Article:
As a dip-their-toe-into-the-water shot at the family business, the sons of four Brooklyn mobtsers (Green, Pepper, Diesel and Davoli) are sent on an errand to retrieve a sum of money from a small town in Montana, run by a cruel sheriff (Noonan).
Borrowing heavily from leftfield genre spin-offs like True Romance, it's no wonder this misfire was on the shelves for so long. Barry Pepper is the white sheep of a Mafia family who begs his father (Dennis Hopper) for a shot at the business. In the end, four young turks head out on the job. Naturally it all goes horribly wrong, and, alas, so does the film, wobbling awkwardly between black comedy and drama - and it's never wobblier than when it's taking itself overly serious. It's also strange to contrast the pleasant sight of young, underrated actors getting better (Pepper, Green) with their notoriously unreliable elders (Hopper, Malkovich) getting worse.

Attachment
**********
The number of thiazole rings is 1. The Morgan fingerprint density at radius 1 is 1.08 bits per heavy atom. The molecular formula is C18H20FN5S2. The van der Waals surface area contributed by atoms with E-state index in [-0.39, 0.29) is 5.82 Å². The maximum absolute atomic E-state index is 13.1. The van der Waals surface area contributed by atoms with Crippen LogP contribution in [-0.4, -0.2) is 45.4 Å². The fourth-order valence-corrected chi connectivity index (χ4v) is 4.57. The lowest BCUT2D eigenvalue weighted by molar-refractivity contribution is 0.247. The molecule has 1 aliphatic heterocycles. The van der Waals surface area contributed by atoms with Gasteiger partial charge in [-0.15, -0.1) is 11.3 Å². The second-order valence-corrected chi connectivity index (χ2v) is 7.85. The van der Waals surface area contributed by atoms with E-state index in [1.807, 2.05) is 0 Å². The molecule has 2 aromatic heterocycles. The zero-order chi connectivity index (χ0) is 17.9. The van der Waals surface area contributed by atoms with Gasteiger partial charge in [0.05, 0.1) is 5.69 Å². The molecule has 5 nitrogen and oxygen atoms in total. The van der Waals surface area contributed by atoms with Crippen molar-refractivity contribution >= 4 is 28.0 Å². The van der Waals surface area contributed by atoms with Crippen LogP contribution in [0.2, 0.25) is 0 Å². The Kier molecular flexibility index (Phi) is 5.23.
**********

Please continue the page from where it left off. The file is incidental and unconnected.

It's a mess (and a slightly tedious one at that), but it's hardly the fault of the four up-and-comers. They do the best with what they've got, but the underdeveloped script doesn't support its own changes in tone.